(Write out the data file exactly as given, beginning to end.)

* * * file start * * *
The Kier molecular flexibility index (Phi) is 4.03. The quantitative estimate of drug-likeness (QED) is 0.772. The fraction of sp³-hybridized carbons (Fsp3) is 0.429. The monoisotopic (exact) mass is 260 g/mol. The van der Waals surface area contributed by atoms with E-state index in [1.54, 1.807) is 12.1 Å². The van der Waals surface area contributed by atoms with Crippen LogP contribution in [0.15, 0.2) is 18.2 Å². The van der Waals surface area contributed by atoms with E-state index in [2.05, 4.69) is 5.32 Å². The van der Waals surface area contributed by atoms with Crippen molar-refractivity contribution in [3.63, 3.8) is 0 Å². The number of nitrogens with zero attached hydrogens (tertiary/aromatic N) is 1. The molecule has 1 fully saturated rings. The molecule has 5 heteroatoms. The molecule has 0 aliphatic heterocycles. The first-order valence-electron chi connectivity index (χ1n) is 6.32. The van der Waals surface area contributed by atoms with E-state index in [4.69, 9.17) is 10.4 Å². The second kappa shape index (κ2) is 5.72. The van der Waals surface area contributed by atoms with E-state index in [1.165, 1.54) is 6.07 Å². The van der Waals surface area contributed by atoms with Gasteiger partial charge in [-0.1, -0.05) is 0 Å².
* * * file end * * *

The Kier molecular flexibility index (Phi) is 4.03. The quantitative estimate of drug-likeness (QED) is 0.772. The fraction of sp³-hybridized carbons (Fsp3) is 0.429. The monoisotopic (exact) mass is 260 g/mol. The van der Waals surface area contributed by atoms with E-state index in [1.54, 1.807) is 12.1 Å². The van der Waals surface area contributed by atoms with Crippen LogP contribution in [0.15, 0.2) is 18.2 Å². The van der Waals surface area contributed by atoms with E-state index in [2.05, 4.69) is 5.32 Å². The van der Waals surface area contributed by atoms with Crippen molar-refractivity contribution in [3.63, 3.8) is 0 Å². The number of nitrogens with zero attached hydrogens (tertiary/aromatic N) is 1. The molecule has 1 fully saturated rings. The molecule has 5 heteroatoms. The molecule has 0 aliphatic heterocycles. The first-order valence-electron chi connectivity index (χ1n) is 6.32. The van der Waals surface area contributed by atoms with E-state index in [4.69, 9.17) is 10.4 Å². The second kappa shape index (κ2) is 5.72. The van der Waals surface area contributed by atoms with E-state index in [1.165, 1.54) is 6.07 Å². The van der Waals surface area contributed by atoms with Gasteiger partial charge in [-0.1, -0.05) is 0 Å².